Constitutional Future of the Development Facilitation act

Some readers may be aware of the judgement handed down by the Constitutional Court on 18 June 2010 in the application by the City of Johannesburg Metro (CJM) and the eThekwini Metro (Greater Durban) for the confirmation of an order made by the Supreme Court of Appeal, declaring Chapters V and VI of the DFA unconstitutional. The question is now: What is the status of the DFA, particularly in view of many applications currently being in the cooking pot?

For those who have missed the news at the time: the Constitutional Court concurred with CJM and eThekwini that the powers to rezone land and to approve the establishment of townships are components of “municipal planning”, a function assigned to municipalities by section 156(1) of the Constitution. In a unanimous judgment the Court then held that the Constitution envisages a degree of autonomy for the municipal sphere. Herein municipalities can exercise their original constitutional powers, free from undue interference from the other spheres of government. It further held that since the said powers are elements of “municipal planning”, an exclusive municipal function, therefore Chapters V and VI of the DFA were indeed constitutionally invalid. The Court found that the DFA sought to wrongly assign exclusive (or parallel) powers to the provincial sphere of government in the person of the various Development Tribunals.

However the Court also recognised the argument by SAPOA, the planning community and property developers that should the DFA be totally struck off the table, it would create a void in areas where there is no alternative planning tool available. It is mostly in the northern provinces of the old Transvaal, particularly in areas of the former homelands and so-called self governing areas where Ordinance 15 of 1986 never applied, where otherwise no alternative process will exist. Furthermore many rural municipalities simply have no capacity to apply the procedures of the Ordinance and they would in fact welcome the use of the DFA for the development of land. In view of this evidence the Court then suspended the order of invalidity for 24 months, to allow Parliament to rectify the defects in the Act, or to pass new legislation.

The situation at the time was therefore as follows:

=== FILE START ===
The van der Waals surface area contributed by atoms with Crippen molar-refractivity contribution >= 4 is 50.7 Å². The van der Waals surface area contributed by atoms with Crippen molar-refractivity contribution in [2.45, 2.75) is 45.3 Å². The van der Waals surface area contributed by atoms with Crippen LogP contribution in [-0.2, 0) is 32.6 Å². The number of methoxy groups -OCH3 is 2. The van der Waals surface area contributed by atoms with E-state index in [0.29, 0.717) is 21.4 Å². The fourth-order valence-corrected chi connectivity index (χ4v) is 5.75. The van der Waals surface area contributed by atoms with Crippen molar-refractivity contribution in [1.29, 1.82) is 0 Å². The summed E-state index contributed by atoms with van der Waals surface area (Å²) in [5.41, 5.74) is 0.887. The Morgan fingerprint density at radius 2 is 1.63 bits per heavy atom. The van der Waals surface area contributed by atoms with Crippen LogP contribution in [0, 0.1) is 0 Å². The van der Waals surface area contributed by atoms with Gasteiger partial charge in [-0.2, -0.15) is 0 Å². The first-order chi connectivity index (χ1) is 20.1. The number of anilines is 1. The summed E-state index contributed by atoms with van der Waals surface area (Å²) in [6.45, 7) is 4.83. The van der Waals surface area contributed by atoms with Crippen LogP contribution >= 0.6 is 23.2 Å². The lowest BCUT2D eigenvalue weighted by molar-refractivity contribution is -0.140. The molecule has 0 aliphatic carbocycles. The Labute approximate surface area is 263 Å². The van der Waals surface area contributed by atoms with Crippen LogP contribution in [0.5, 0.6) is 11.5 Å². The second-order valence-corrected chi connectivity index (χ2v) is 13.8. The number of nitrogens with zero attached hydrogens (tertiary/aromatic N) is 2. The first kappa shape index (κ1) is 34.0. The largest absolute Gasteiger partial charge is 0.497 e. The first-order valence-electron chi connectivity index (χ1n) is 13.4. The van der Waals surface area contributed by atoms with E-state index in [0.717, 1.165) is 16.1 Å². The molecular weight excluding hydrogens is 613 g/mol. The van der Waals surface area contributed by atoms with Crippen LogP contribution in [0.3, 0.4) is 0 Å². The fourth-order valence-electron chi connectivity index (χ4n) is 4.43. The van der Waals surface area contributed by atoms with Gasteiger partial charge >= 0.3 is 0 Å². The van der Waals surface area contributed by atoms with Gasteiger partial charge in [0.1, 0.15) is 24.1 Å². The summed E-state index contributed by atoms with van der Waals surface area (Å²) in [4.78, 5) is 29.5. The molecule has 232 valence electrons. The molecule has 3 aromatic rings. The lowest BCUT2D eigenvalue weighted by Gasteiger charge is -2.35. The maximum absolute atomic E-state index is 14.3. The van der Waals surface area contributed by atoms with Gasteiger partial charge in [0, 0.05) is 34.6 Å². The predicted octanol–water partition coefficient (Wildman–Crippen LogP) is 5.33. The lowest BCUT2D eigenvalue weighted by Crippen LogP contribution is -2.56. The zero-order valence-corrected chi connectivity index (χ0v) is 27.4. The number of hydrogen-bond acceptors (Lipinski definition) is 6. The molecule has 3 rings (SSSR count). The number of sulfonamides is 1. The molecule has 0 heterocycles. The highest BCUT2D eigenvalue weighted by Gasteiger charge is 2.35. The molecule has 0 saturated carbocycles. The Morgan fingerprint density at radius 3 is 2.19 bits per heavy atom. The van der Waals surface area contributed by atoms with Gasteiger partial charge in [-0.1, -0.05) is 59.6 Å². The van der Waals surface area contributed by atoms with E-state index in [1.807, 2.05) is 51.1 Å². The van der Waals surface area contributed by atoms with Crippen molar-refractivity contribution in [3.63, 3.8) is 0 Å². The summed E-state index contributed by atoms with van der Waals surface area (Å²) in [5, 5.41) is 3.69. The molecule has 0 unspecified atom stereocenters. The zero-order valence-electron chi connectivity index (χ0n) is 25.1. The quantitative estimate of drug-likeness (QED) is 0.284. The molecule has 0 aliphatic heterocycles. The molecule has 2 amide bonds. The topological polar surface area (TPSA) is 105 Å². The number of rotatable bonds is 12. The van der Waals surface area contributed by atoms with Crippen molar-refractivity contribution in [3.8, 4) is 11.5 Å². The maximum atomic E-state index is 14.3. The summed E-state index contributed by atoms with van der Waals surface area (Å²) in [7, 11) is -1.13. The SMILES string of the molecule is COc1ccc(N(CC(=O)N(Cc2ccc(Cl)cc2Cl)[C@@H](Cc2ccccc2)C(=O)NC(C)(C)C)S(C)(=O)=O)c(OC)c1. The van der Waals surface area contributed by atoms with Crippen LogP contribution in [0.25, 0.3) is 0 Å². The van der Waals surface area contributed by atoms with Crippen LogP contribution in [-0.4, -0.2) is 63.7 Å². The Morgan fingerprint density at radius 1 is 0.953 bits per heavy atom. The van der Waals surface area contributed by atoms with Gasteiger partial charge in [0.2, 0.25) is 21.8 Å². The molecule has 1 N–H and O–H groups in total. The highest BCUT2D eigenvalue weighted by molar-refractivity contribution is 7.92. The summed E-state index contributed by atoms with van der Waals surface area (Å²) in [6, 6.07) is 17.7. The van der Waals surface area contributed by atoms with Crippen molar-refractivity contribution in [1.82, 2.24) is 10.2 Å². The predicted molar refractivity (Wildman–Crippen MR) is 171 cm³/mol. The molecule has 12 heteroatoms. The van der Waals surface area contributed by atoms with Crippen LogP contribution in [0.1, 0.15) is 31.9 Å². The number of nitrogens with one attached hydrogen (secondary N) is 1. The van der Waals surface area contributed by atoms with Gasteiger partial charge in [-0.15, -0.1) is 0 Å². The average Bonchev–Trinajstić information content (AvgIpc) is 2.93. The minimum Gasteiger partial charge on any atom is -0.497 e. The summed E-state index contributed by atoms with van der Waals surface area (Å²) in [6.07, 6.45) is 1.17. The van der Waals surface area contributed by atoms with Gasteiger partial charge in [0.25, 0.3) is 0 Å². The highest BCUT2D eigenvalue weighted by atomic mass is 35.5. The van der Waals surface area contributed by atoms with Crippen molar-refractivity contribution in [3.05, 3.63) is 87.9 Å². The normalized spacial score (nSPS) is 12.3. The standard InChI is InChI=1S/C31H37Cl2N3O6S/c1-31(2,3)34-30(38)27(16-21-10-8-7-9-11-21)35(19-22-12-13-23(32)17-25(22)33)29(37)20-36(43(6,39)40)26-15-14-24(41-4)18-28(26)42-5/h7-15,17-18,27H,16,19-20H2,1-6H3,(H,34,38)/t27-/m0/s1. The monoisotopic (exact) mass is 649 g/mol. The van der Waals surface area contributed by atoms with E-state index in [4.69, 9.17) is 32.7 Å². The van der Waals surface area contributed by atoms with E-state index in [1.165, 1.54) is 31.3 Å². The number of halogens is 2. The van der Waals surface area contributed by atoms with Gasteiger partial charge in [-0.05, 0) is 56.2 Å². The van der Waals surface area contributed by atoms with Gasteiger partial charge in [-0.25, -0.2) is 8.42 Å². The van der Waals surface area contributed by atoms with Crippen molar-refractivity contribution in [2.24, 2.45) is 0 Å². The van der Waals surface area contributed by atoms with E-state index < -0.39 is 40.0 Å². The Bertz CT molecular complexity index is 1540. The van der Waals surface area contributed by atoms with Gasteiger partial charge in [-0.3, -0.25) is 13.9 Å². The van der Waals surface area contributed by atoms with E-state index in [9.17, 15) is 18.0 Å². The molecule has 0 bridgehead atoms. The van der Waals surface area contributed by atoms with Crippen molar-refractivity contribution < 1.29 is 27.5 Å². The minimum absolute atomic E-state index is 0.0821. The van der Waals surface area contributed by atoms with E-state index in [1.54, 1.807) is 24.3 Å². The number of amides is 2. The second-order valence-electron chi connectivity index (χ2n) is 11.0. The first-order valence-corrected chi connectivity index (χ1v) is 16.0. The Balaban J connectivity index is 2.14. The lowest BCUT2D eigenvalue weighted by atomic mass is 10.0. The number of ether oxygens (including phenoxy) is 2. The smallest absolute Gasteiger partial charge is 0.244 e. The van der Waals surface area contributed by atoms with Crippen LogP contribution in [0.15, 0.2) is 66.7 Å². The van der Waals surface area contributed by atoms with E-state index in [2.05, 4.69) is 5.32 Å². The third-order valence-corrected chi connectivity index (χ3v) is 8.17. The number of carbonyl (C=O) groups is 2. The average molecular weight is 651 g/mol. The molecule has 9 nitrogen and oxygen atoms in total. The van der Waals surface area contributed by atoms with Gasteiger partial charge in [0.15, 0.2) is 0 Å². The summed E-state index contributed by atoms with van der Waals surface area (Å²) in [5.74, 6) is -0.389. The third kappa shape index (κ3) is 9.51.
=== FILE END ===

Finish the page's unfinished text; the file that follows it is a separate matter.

1. All DFA applications which were duly submitted by 18 June 2010 would proceed to conclusion by the Tribunals, while approvals under the DFA within CJM and eThekwini must be processed to proclamation;
2. In the areas of jurisdiction of CJM and that of eThekwini the Tribunals are prohibited to accept new applications after 18 June 2010, since these authorities have proved the capability of exercising their constitutional powers.
3. Elsewhere in the country new DFA application may still be submitted to Tribunals and be heard and finalised, until 17 June 2012, on proviso that the Tribunals, in dealing with applications, adhere to municipalities’ local policies and Spatial Development Framework proposals.

Meanwhile the legislature has decided not to amend or rectify the DFA but to replace it completely with the Spatial Planning and Land Use Management Bill (SPLUMB). In May 2011 the SPLUMB was gazetted and an extensive consultation process launched. As with new legislation, a lot of criticism and representation were offered which may result in large scale amendments and even some more consultation

The purpose of SPLUMB is to regulate spatial planning in the Republic and to replace, apart from the DFA, also all earlier legislation such as the provincial ordinances. Each Province is obliged to create own second tier legislation, of which Gauteng has already adopted the Gauteng Development Planning Act. However, the Bill must be passed into law in June 2012 and as this deadline looms, many concerns have been raised within the development community. It is argued that the Constitutional Court Judgment was silent on any transitional arrangements which may have to be put in place should the June 2012 deadline become effective. In the absence of such transitional arrangements (i.e. the authority of the Tribunal and the office of the Registrar and the office of the Designated Officer being substituted by other bodies of similar nature), it may well occur that all the current DFA matters may find themselves in a vacuum for an undetermined period of time.

In certain quarters there is even talk of a new application being brought before the Constitutional Court in an attempt to extend the deadline for another 18 to 24 months. This is due to concerns that the SPLUMB will not be passed into law it time, which will leave many property developers in dire straits. SAPOA on the other hand is confident that the Department of Rural Development and Land Reform has the process well in hand and does not support an approach that favours litigation over engagement and discussion.

I will not try to predict the future, but I can see that many developers and professionals in the built environment will be keeping a keen eye on the situation in the few months to follow.